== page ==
Procrastination and its Financial Risks

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Procrastination is defined by the action of delaying or postponing something. Since immemorial times, humankind had been struggling with this issue. We tend to procrastinate even on important matters that are undoubtedly beneficial to us.

When it comes to being healthy for example, it is common knowledge that regular exercise and healthy eating play a crucial role. Nevertheless, we put off our New Year resolution to work-out at the gym yet again, or still eat fast-food for lunch and/or dinner on a regular basis.

Behavioural research refers to this tendency as “time inconsistency”.

Our bias incline to put more value on immediate rewards rather than the long-term ones.

Being fit, lean and healthy, could be an example of a ‘future-self’. This long-term benefit, however, might be months or years away. It is far easier to be indulged in a ‘present-self’ as we would not become obese or get diabetes overnight.

Thus, while we could easily visualise the benefits of taking certain actions, the results of the ‘future-self’ project are much harder to see. This often explains why we would rather procrastinate and choose immediate gratification.

Unfortunately, while procrastinations occur in all facets of life, some of the consequences are ignorable. the implications of financial procrastination, however, are too dire to be left to chance.

As a result, there is a lesson we can glean from the story of Prophet Joseph who interpreted the King of Egypt’s dream:

“Joseph,” [he said], “O truthful one, give us your opinion concerning seven fat cows who are eaten by seven lean ones, and seven green ears and [seven] others dry, that I may return to the people so that they may know [the truth of the matter].” He said, “You will sow for seven consecutive years. Then leave in the ear whatever [grain] you harvest, except a little that you eat.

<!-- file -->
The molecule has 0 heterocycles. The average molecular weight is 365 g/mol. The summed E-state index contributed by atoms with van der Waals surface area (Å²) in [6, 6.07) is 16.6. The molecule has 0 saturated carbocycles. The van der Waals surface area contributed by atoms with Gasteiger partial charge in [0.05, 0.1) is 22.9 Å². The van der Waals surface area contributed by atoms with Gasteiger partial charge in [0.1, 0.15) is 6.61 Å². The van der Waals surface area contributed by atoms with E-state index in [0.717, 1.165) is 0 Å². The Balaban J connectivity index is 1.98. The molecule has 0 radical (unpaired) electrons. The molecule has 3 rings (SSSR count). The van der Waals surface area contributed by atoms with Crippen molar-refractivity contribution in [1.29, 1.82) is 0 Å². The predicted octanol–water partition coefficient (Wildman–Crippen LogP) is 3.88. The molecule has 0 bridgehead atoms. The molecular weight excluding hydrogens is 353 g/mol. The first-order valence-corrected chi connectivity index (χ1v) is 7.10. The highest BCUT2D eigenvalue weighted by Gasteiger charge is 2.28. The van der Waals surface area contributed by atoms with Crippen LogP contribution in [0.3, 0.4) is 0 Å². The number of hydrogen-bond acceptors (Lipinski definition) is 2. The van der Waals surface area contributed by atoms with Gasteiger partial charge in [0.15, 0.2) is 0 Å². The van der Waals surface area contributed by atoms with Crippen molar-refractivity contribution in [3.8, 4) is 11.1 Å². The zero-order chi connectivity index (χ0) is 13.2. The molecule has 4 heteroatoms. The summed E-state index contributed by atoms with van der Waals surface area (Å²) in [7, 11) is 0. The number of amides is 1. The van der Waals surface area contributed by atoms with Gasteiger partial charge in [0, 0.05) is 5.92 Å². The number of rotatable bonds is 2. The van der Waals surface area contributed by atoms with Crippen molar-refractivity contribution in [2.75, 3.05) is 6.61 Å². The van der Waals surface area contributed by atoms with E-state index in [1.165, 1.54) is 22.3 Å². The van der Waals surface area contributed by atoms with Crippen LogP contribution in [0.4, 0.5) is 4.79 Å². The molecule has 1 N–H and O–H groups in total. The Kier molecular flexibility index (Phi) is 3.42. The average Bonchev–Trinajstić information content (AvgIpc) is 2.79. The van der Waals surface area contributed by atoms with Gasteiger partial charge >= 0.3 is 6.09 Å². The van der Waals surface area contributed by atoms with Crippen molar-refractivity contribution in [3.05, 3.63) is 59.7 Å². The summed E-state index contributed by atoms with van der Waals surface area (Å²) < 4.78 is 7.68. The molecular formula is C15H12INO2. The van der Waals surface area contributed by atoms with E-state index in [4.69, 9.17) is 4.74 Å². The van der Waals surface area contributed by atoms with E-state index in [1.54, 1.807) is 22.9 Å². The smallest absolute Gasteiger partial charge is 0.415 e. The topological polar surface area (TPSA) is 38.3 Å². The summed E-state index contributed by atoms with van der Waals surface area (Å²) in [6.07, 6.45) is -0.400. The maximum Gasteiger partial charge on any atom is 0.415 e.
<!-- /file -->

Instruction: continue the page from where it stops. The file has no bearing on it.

Then after that, there will come seven hard years which will eat up whatever you have set aside for them —all except a little which you preserve [for seed]. Then after that, there will come a year wherein the people will be granted relief and provided with rains therein. [Quran 12:46-49]

The most obvious financial lesson would be that we should always save before we spend. Savings should also be done consistently until the amount is enough to function as an emergency fund in the face of misfortune.

Additionally, we can also deduce that as life may throw us some curveballs, we should at least plan to manage and mitigate key risks such as severe illness, house-fire or landslide.

Financial industries offer Takaful (Islamic insurance) as the mechanism for risk-sharing. Unfortunately, according to a report from the Bank Negara, only 41% of Malaysians have an insurance policy or family Takaful certificate.

While public-healthcare in Malaysia is at a good level, there are issues with overcrowding causing long periods of waiting. For a husband,  death without coverage would mean that the spouse and children not only have to deal with the emotional strain, they may also have to face a much bleaker financial situation.

Finally, the financial implications of disability can be far more devastating than premature death. Setting aside the loss of an ability to earn additional expenses for healthcare, the probability of having a disability is higher than that of death for any age below 55.

In such a scenario, procrastination can be extremely harmful in regards to coverage so don’t leave things up to chance, be insured.

 

Sources:

Economics, B., & Inconsistency, T. (2018). Time Inconsistency | Intelligent Economist. Retrieved 14 February 2020, from https://www.intelligenteconomist.com/time-inconsistency/

Two Harvard Professors Reveal Why We Procrastinate. (2015).

Retrieved 14 February 2020, from https://jamesclear.com/time-inconsistency

The Quran. Retrieved 14 February 2020, from https://al-quran.info/#12